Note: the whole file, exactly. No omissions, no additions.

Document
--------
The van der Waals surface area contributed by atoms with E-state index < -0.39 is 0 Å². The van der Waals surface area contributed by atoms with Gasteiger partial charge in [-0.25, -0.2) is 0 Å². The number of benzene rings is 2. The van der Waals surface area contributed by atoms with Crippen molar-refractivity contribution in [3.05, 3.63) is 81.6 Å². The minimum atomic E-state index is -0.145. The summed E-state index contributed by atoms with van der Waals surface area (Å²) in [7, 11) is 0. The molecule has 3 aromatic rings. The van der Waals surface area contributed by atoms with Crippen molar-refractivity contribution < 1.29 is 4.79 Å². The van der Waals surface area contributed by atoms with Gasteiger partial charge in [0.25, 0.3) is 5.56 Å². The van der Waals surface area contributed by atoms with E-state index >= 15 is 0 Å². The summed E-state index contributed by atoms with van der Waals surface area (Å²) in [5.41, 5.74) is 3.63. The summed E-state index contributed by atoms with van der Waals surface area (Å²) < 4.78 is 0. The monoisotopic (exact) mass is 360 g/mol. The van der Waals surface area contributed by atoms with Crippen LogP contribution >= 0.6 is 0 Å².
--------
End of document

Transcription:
The van der Waals surface area contributed by atoms with E-state index < -0.39 is 0 Å². The van der Waals surface area contributed by atoms with Gasteiger partial charge in [-0.25, -0.2) is 0 Å². The number of benzene rings is 2. The van der Waals surface area contributed by atoms with Crippen molar-refractivity contribution in [3.05, 3.63) is 81.6 Å². The minimum atomic E-state index is -0.145. The summed E-state index contributed by atoms with van der Waals surface area (Å²) in [7, 11) is 0. The molecule has 3 aromatic rings. The van der Waals surface area contributed by atoms with Crippen molar-refractivity contribution < 1.29 is 4.79 Å². The van der Waals surface area contributed by atoms with Gasteiger partial charge in [0.25, 0.3) is 5.56 Å². The van der Waals surface area contributed by atoms with E-state index >= 15 is 0 Å². The summed E-state index contributed by atoms with van der Waals surface area (Å²) in [5.41, 5.74) is 3.63. The summed E-state index contributed by atoms with van der Waals surface area (Å²) < 4.78 is 0. The monoisotopic (exact) mass is 360 g/mol. The van der Waals surface area contributed by atoms with Crippen LogP contribution >= 0.6 is 0 Å².